Guidance for immune checkpoint inhibitor side effects 

ASCO and NCCN have gotten together to write guidelines for managing the side effects of the immune checkpoint inhibitors. So far, the FDA-approved inhibitors include atezolizumab, avelumab, durvalumab, ipilimumab, nivolumab, and pembrolizumab. The two organizations have also, to their credit, created a patient-friendly infographic about the possible side effects. Serious side effects are relatively rare (affecting less than 5% of patients, according to ASCO and NCCN) but mild ones are common (affecting 30% to 50% of patients).

Nudge, nudge in the ICU

Behavioral economists have investigated how we can be gently influenced into making a wide variety of health care and health insurance choices. In this month's Critical Care Medicine, UPenn's Scott Halpern, MD, looks at how the nudge mind-set might be applied in ICUs to improve the quality of care of there. One example: require free-text justification in the EHR for red blood transfusions for patients with hemoglobin levels above a certain threshold (7 g/dL).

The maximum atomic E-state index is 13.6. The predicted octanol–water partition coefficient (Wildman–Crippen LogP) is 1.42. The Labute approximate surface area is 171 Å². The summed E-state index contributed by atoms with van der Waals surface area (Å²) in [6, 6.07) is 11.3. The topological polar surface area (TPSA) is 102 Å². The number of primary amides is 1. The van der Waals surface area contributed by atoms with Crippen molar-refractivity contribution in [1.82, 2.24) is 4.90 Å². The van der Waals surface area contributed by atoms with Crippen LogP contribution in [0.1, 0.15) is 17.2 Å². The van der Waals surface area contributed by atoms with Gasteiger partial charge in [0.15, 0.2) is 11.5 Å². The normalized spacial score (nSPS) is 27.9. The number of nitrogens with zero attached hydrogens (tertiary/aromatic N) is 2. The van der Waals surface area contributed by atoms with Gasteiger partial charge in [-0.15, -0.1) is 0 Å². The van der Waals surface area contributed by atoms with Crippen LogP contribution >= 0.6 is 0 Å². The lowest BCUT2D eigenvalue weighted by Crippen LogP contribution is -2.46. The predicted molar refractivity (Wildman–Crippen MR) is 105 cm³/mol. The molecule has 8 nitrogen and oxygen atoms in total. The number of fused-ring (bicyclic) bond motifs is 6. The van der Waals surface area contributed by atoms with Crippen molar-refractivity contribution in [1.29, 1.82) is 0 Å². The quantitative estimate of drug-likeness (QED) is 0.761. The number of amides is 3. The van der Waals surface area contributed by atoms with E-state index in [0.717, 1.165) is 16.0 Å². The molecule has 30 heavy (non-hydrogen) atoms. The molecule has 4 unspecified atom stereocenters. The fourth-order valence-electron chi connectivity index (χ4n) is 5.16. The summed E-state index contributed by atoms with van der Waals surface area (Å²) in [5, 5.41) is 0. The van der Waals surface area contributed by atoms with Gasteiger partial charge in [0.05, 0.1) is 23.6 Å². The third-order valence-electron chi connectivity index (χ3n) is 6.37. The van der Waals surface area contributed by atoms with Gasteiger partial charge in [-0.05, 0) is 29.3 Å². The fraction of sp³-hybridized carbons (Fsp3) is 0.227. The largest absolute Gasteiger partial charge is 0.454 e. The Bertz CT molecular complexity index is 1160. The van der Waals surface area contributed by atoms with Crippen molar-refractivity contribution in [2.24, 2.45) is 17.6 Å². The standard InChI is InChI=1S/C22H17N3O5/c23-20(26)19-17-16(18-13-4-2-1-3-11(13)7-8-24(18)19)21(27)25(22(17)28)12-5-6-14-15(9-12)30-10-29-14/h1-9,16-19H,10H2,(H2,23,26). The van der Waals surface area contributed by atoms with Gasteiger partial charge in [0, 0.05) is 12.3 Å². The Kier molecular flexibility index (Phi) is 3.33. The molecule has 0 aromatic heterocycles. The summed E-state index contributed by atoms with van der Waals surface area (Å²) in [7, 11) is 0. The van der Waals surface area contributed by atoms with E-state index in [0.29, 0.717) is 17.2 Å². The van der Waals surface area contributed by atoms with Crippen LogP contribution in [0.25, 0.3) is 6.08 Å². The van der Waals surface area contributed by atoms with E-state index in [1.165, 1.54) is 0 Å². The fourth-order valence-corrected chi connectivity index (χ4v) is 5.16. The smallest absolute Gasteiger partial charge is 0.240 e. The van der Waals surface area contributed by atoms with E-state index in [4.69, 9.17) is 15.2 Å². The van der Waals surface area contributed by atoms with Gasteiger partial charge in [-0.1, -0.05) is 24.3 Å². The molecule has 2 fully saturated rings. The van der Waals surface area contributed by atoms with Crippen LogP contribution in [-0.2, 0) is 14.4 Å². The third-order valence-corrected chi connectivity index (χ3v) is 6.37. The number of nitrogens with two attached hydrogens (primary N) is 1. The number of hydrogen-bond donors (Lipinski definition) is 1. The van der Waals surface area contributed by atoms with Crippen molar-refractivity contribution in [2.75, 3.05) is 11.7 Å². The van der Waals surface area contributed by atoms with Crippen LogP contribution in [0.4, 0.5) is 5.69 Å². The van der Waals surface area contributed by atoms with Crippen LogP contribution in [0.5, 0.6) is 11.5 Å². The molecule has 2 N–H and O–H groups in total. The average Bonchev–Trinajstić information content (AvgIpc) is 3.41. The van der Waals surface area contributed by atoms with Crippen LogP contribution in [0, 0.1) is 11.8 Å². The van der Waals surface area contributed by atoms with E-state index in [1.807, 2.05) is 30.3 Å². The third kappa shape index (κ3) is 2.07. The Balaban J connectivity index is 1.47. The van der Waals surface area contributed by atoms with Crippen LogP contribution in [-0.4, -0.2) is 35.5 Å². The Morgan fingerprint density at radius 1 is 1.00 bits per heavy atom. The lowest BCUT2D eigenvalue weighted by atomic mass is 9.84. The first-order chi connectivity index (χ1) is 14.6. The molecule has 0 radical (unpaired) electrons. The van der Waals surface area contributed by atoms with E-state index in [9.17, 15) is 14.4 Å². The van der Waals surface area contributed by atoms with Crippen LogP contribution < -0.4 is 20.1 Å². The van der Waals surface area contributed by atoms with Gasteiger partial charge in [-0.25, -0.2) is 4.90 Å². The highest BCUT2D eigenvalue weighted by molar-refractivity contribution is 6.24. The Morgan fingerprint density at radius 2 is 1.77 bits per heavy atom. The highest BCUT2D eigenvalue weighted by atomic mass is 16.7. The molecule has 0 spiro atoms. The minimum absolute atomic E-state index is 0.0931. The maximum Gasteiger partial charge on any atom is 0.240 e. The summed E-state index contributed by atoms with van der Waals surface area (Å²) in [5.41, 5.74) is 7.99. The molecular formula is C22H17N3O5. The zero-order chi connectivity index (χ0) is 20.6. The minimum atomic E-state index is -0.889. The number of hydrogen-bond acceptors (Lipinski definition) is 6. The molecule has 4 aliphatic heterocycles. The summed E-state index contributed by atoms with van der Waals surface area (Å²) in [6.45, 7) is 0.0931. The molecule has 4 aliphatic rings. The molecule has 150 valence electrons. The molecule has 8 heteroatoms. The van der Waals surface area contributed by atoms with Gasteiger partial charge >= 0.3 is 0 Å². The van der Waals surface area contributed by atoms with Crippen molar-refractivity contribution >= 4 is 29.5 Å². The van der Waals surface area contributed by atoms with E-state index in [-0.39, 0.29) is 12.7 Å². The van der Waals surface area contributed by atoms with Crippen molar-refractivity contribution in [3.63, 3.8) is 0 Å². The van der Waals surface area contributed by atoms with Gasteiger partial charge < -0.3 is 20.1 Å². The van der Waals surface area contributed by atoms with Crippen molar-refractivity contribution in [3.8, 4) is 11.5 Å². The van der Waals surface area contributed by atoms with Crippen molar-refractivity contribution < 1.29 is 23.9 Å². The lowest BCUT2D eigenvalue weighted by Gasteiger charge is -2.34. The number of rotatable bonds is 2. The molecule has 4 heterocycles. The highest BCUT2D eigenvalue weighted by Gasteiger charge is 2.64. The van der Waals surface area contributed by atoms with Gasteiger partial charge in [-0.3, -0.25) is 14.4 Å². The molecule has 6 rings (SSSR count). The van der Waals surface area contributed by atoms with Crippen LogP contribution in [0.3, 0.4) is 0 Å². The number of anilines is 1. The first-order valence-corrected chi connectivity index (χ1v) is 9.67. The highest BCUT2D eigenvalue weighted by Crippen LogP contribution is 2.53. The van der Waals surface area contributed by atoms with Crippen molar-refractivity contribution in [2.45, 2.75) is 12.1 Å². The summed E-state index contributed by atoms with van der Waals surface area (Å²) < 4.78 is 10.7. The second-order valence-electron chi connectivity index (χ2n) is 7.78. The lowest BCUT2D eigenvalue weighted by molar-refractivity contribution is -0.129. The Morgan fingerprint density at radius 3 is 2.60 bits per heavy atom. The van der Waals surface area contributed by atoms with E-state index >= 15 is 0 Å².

And from our ICYMI file
A thumbs down for Jane Brody 

Alan Cassels at slammed Jane Brody, the long-time New York Times health writer, for disease-mongering in her piece about bone density tests.